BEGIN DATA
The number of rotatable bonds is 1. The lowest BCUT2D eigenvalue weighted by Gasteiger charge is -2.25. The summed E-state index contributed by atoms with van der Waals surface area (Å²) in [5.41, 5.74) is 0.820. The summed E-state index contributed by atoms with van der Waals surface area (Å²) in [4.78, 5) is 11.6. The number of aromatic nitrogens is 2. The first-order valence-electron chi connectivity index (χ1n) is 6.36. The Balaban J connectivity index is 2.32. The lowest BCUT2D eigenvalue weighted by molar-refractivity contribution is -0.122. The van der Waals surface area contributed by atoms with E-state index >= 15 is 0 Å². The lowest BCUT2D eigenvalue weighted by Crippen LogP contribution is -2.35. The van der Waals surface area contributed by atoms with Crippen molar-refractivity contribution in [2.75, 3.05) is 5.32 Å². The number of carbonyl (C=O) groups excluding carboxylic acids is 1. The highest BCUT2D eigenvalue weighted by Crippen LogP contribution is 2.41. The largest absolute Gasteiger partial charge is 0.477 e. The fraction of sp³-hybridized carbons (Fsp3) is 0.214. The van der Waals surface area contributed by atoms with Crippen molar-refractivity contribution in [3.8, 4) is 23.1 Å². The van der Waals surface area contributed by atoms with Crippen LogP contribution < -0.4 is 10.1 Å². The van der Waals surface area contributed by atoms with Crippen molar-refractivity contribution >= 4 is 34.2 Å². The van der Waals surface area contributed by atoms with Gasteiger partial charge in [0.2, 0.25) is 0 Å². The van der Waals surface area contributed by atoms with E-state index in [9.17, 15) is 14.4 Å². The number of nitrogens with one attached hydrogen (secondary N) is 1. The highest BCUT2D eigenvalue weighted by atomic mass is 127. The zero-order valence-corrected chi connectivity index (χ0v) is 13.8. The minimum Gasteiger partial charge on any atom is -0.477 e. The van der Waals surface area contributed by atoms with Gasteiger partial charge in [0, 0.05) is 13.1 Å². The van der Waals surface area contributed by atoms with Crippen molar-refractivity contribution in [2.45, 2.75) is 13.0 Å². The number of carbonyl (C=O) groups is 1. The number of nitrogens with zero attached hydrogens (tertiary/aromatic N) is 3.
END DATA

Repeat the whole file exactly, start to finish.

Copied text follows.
The number of rotatable bonds is 1. The lowest BCUT2D eigenvalue weighted by Gasteiger charge is -2.25. The summed E-state index contributed by atoms with van der Waals surface area (Å²) in [5.41, 5.74) is 0.820. The summed E-state index contributed by atoms with van der Waals surface area (Å²) in [4.78, 5) is 11.6. The number of aromatic nitrogens is 2. The first-order valence-electron chi connectivity index (χ1n) is 6.36. The Balaban J connectivity index is 2.32. The lowest BCUT2D eigenvalue weighted by molar-refractivity contribution is -0.122. The van der Waals surface area contributed by atoms with E-state index >= 15 is 0 Å². The lowest BCUT2D eigenvalue weighted by Crippen LogP contribution is -2.35. The van der Waals surface area contributed by atoms with Crippen molar-refractivity contribution in [2.75, 3.05) is 5.32 Å². The number of carbonyl (C=O) groups excluding carboxylic acids is 1. The highest BCUT2D eigenvalue weighted by Crippen LogP contribution is 2.41. The largest absolute Gasteiger partial charge is 0.477 e. The fraction of sp³-hybridized carbons (Fsp3) is 0.214. The van der Waals surface area contributed by atoms with Crippen molar-refractivity contribution in [3.8, 4) is 23.1 Å². The van der Waals surface area contributed by atoms with Crippen LogP contribution < -0.4 is 10.1 Å². The van der Waals surface area contributed by atoms with Crippen molar-refractivity contribution >= 4 is 34.2 Å². The van der Waals surface area contributed by atoms with Gasteiger partial charge in [0.2, 0.25) is 0 Å². The van der Waals surface area contributed by atoms with E-state index in [9.17, 15) is 14.4 Å². The number of nitrogens with one attached hydrogen (secondary N) is 1. The highest BCUT2D eigenvalue weighted by atomic mass is 127. The zero-order valence-corrected chi connectivity index (χ0v) is 13.8. The minimum Gasteiger partial charge on any atom is -0.477 e. The van der Waals surface area contributed by atoms with Gasteiger partial charge in [0, 0.05) is 13.1 Å². The van der Waals surface area contributed by atoms with Crippen molar-refractivity contribution in [2.45, 2.75) is 13.0 Å². The number of carbonyl (C=O) groups is 1. The number of nitrogens with zero attached hydrogens (tertiary/aromatic N) is 3.